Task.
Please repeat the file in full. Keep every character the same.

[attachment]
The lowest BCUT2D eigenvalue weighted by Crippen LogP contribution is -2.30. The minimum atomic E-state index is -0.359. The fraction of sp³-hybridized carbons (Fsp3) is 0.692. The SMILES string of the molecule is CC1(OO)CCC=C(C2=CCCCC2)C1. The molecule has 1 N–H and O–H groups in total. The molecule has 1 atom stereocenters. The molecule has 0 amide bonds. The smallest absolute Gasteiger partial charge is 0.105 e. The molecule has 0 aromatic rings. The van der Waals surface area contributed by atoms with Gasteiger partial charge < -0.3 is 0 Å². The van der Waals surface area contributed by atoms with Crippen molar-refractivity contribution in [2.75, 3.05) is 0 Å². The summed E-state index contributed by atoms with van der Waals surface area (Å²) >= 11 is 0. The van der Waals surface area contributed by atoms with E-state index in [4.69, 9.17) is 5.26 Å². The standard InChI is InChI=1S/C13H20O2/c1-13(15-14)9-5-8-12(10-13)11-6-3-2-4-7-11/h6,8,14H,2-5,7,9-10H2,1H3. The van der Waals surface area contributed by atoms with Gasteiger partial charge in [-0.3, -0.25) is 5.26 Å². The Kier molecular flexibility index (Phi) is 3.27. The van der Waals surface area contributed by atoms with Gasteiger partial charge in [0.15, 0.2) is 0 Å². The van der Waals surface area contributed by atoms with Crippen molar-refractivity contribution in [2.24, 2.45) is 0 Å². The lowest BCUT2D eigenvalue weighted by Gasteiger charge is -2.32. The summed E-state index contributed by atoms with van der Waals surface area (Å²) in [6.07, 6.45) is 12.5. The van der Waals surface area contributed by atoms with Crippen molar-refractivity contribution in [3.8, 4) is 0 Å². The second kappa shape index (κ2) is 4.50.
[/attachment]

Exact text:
The lowest BCUT2D eigenvalue weighted by Crippen LogP contribution is -2.30. The minimum atomic E-state index is -0.359. The fraction of sp³-hybridized carbons (Fsp3) is 0.692. The SMILES string of the molecule is CC1(OO)CCC=C(C2=CCCCC2)C1. The molecule has 1 N–H and O–H groups in total. The molecule has 1 atom stereocenters. The molecule has 0 amide bonds. The smallest absolute Gasteiger partial charge is 0.105 e. The molecule has 0 aromatic rings. The van der Waals surface area contributed by atoms with Gasteiger partial charge < -0.3 is 0 Å². The van der Waals surface area contributed by atoms with Crippen molar-refractivity contribution in [2.75, 3.05) is 0 Å². The summed E-state index contributed by atoms with van der Waals surface area (Å²) >= 11 is 0. The van der Waals surface area contributed by atoms with E-state index in [4.69, 9.17) is 5.26 Å². The standard InChI is InChI=1S/C13H20O2/c1-13(15-14)9-5-8-12(10-13)11-6-3-2-4-7-11/h6,8,14H,2-5,7,9-10H2,1H3. The van der Waals surface area contributed by atoms with Gasteiger partial charge in [-0.3, -0.25) is 5.26 Å². The Kier molecular flexibility index (Phi) is 3.27. The van der Waals surface area contributed by atoms with Gasteiger partial charge in [0.15, 0.2) is 0 Å². The van der Waals surface area contributed by atoms with Crippen molar-refractivity contribution in [2.24, 2.45) is 0 Å². The lowest BCUT2D eigenvalue weighted by Gasteiger charge is -2.32. The summed E-state index contributed by atoms with van der Waals surface area (Å²) in [6.07, 6.45) is 12.5. The van der Waals surface area contributed by atoms with Crippen molar-refractivity contribution in [3.8, 4) is 0 Å². The second kappa shape index (κ2) is 4.50.